The #MyLastShot campaign leverages consent before one becomes a victim of violent crime. Not all newsworthy images involve subjects that could give such consent in advance. In cases where subjects of photographs cannot give consent for the use of their images or likenesses in news stories, lines begin to blur separating the newsworthy from the private. The National Press Photographers Association’s Code of Ethics states “intrude on private moments of grief only when the public has an overriding and justifiable need to see” (Code of Ethics). Determining when this “need to see” is applicable, however, is the difficult part of death photography. This is especially true when covering wars and other violent conflicts. The photo of Alan Kurdi, a two-year-old Syrian refugee whose dead body washed up on the Turkish coast after attempting to flee to Europe, overwhelmed the world with despair. Many believed the photo was vital in understanding the terrors of the refugee crisis, while others were disgusted at the exhibition made of his body throughout the media. Kurdi did not—or possibly could not, given his status as a child—consent to such a use of his corpse for news purposes. Regardless, the powerful image of Kurdi caused change; the British prime minister was so moved by it that the United Kingdom began to accept more refugees (Walsh & Time Photo, 2015). Yet Peter Bouckaert of Human Rights Watch, who was the initial distributor of the photo, said “when I see the image now on people’s social media profiles, I contact them and I ask them to take it down. I think it is important that we give Alan Kurdi back his privacy and his dignity. It’s important to let this little boy rest now.”
Images of death tell a certain truth, but their reception often differs based upon the intention behind their use and the meanings imputed by their viewers. It isn’t uncommon for photojournalists to be accused of non-journalistic advocacy in their most shocking photographs. For many, though, the only message being conveyed through a shocking image of death is the truth, one that happens to hit us harder than most other written stories. But telling a shocking truth does not exhaust all that journalists owe their subjects and readers. When can images of death be used in a way that respects the deceased and contributes to a potentially laudatory social goal of the journalist conveying this information?
- What are the different sorts of images of death mentioned in this case, and what differentiates each type?
- Under what conditions, if any, is it acceptable to photograph the dead for news purposes?
- What responsibility do journalists and news organizations have to the deceased? How does one respect an individual who no longer is alive?
- If journalism is meant to inform on important public issues, could a shocking photograph be too moving? When does powerful photojournalism shade into unethical manipulation?
- What ethical obligations do photojournalists owe their readers? Do these considerations change when violence or other human agents are involved?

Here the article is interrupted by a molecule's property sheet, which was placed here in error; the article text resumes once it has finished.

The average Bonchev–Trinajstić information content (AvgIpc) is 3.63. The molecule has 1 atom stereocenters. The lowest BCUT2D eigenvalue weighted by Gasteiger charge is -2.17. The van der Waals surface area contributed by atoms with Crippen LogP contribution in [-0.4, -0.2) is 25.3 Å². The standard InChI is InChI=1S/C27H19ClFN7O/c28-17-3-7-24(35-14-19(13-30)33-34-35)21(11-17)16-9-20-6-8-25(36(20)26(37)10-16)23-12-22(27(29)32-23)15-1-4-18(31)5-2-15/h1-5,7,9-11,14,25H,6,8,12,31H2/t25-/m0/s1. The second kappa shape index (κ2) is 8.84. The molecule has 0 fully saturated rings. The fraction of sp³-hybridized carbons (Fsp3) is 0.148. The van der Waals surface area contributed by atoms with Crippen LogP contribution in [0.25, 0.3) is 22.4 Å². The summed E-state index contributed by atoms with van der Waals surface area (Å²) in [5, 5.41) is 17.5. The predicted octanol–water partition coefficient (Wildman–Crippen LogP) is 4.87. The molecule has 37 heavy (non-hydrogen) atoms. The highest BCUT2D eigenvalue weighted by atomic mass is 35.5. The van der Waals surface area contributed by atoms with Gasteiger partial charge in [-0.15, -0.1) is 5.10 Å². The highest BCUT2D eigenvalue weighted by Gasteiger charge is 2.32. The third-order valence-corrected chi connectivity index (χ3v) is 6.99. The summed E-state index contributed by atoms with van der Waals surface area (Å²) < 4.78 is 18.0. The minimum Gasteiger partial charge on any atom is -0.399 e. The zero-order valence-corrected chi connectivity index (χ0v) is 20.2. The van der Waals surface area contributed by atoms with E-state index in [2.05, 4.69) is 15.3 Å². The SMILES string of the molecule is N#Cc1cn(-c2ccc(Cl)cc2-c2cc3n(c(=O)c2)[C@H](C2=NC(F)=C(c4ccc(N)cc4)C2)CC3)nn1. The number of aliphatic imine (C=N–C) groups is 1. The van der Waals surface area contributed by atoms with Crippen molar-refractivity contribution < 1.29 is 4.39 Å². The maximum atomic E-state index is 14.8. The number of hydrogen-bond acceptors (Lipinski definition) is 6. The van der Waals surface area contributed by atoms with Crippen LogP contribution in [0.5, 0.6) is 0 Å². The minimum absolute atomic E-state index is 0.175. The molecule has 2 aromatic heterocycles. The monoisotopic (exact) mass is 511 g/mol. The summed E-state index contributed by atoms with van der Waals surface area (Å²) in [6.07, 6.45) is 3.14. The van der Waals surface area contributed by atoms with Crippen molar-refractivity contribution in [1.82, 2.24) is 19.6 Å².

Baldacci, Marlena, & Andone, Dakin. “Columbine Students Start Campaign to Share Images of Their Death If They’re Killed in Gun Violence.” CNN, 30 March 2019, Available at: http://www.cnn.com/2019/03/30/us/columbine-gun-violence-campaign/index.html
“Code of Ethics,” National Press Photographers Association. Available at: https://nppa.org/code-ethics
Farmer, Brit McCandless. “Why 60 Minutes aired Photos of Lynchings in Report by Oprah.” 60 Minutes Overtime, 27 April 2018, Available at: https://www.cbsnews.com/news/why-60-minutes-aired-photos-of-lynchings-in-report-by-oprah/
Lewis, Helen. “How Newsrooms Handle Graphic Images of Violence.” Nieman Reports, 5 January 2016, Available at: http://www.niemanreports.org/articles/how-newsrooms-handle-graphic-images-of-violence/
Waldman, Paul. “What the Parkland Students Wanted the World to See-But the Media Didn’t.” The American Prospect, 2018, Available at: http://www.prospect.org/article/what-parkland-students-wanted-world-see-news-media-didnt
Walsh, Bryan, and TIME Photo. “Drowned Syrian Boy Alan Kurdi’s Story: Behind the Photo.” Time, Time, 29 December 2015, Available at: http://www.time.com/4162306/alan-kurdi-syria-drowned-boy-refugee-crisis/
Zuckerman, Michael. “Telling the Truth about American Terror.” Harvard Law Today, 4 May 2015, Available at: http://www.today.law.harvard.edu/feature/telling-the-truth-about-american-terror/
Page Trotter, Dakota Park-Ozee, & Scott R. Stroud, Ph.D.
Media Ethics Initiative
Center for Media Engagement
University of Texas at Austin
April 2, 2020
This case study is supported by funding from the John S. and James L. Knight Foundation. Cases produced by the Media Ethics Initiative remain the intellectual property of the Media Ethics Initiative and the Center for Media Engagement. They can be used in unmodified PDF form for classroom or educational settings. For use in publications such as textbooks, readers, and other works, please contact the Center for Media Engagement at sstroud (at) austin.utexas.edu.